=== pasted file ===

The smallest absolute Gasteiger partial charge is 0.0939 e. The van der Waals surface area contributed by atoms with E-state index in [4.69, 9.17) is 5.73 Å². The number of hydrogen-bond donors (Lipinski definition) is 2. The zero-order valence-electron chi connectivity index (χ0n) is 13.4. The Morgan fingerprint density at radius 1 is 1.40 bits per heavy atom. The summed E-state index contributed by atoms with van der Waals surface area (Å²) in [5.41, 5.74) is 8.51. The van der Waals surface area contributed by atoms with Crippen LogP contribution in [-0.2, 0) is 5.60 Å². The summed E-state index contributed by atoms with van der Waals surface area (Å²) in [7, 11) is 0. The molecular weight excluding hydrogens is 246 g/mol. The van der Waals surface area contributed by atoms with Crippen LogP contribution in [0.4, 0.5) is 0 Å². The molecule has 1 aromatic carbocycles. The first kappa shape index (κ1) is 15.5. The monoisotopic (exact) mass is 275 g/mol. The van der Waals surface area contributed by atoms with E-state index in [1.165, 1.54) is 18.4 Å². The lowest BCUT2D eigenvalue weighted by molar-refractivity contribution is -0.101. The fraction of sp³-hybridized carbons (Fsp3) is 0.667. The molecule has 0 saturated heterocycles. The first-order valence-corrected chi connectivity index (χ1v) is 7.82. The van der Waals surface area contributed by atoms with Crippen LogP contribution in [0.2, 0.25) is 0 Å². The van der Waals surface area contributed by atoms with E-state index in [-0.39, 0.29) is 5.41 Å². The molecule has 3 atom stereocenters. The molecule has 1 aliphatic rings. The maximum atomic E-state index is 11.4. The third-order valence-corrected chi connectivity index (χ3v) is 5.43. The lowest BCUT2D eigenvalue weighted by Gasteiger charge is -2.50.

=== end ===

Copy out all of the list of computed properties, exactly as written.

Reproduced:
The smallest absolute Gasteiger partial charge is 0.0939 e. The van der Waals surface area contributed by atoms with E-state index in [4.69, 9.17) is 5.73 Å². The number of hydrogen-bond donors (Lipinski definition) is 2. The zero-order valence-electron chi connectivity index (χ0n) is 13.4. The Morgan fingerprint density at radius 1 is 1.40 bits per heavy atom. The summed E-state index contributed by atoms with van der Waals surface area (Å²) in [5.41, 5.74) is 8.51. The van der Waals surface area contributed by atoms with Crippen LogP contribution in [-0.2, 0) is 5.60 Å². The summed E-state index contributed by atoms with van der Waals surface area (Å²) in [7, 11) is 0. The molecular weight excluding hydrogens is 246 g/mol. The van der Waals surface area contributed by atoms with Crippen LogP contribution in [0.4, 0.5) is 0 Å². The molecule has 1 aromatic carbocycles. The first kappa shape index (κ1) is 15.5. The monoisotopic (exact) mass is 275 g/mol. The van der Waals surface area contributed by atoms with E-state index in [1.165, 1.54) is 18.4 Å². The lowest BCUT2D eigenvalue weighted by molar-refractivity contribution is -0.101. The fraction of sp³-hybridized carbons (Fsp3) is 0.667. The molecule has 0 saturated heterocycles. The first-order valence-corrected chi connectivity index (χ1v) is 7.82. The van der Waals surface area contributed by atoms with Crippen LogP contribution in [0.2, 0.25) is 0 Å². The van der Waals surface area contributed by atoms with E-state index in [-0.39, 0.29) is 5.41 Å². The molecule has 3 atom stereocenters. The molecule has 1 aliphatic rings. The maximum atomic E-state index is 11.4. The third-order valence-corrected chi connectivity index (χ3v) is 5.43. The lowest BCUT2D eigenvalue weighted by Gasteiger charge is -2.50.